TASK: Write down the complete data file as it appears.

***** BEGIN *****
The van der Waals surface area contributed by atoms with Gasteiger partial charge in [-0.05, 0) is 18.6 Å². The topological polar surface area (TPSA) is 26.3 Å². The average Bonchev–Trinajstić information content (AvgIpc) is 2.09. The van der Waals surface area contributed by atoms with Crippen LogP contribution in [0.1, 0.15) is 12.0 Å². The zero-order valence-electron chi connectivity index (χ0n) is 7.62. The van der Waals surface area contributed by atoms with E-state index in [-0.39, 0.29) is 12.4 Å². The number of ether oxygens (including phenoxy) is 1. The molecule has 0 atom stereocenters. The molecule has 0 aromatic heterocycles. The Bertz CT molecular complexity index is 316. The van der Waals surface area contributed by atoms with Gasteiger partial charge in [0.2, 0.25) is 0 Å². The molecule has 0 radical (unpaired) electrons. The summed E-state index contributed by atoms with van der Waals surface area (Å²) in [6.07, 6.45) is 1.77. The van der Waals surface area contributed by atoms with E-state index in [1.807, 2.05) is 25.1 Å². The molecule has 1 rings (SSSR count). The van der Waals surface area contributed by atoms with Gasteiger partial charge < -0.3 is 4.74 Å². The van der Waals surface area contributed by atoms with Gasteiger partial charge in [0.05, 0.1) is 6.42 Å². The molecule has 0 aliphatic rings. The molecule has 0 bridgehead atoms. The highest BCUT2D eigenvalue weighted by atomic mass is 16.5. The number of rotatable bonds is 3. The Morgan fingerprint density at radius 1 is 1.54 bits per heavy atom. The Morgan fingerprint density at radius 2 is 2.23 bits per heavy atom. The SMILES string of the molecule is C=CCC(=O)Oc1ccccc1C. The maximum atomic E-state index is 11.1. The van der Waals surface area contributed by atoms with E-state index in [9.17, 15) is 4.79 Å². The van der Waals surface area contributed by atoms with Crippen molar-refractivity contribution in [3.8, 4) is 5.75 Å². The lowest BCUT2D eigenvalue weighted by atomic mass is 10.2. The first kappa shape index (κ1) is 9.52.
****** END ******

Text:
The van der Waals surface area contributed by atoms with Gasteiger partial charge in [-0.05, 0) is 18.6 Å². The topological polar surface area (TPSA) is 26.3 Å². The average Bonchev–Trinajstić information content (AvgIpc) is 2.09. The van der Waals surface area contributed by atoms with Crippen LogP contribution in [0.1, 0.15) is 12.0 Å². The zero-order valence-electron chi connectivity index (χ0n) is 7.62. The van der Waals surface area contributed by atoms with E-state index in [-0.39, 0.29) is 12.4 Å². The number of ether oxygens (including phenoxy) is 1. The molecule has 0 atom stereocenters. The molecule has 0 aromatic heterocycles. The Bertz CT molecular complexity index is 316. The van der Waals surface area contributed by atoms with Gasteiger partial charge in [0.2, 0.25) is 0 Å². The molecule has 0 radical (unpaired) electrons. The summed E-state index contributed by atoms with van der Waals surface area (Å²) in [6.07, 6.45) is 1.77. The van der Waals surface area contributed by atoms with E-state index in [1.807, 2.05) is 25.1 Å². The molecule has 1 rings (SSSR count). The van der Waals surface area contributed by atoms with Gasteiger partial charge < -0.3 is 4.74 Å². The van der Waals surface area contributed by atoms with Gasteiger partial charge in [0.05, 0.1) is 6.42 Å². The molecule has 0 aliphatic rings. The molecule has 0 bridgehead atoms. The highest BCUT2D eigenvalue weighted by atomic mass is 16.5. The number of rotatable bonds is 3. The Morgan fingerprint density at radius 1 is 1.54 bits per heavy atom. The Morgan fingerprint density at radius 2 is 2.23 bits per heavy atom. The SMILES string of the molecule is C=CCC(=O)Oc1ccccc1C. The maximum atomic E-state index is 11.1. The van der Waals surface area contributed by atoms with E-state index in [9.17, 15) is 4.79 Å². The van der Waals surface area contributed by atoms with Crippen molar-refractivity contribution in [3.8, 4) is 5.75 Å². The lowest BCUT2D eigenvalue weighted by atomic mass is 10.2. The first kappa shape index (κ1) is 9.52.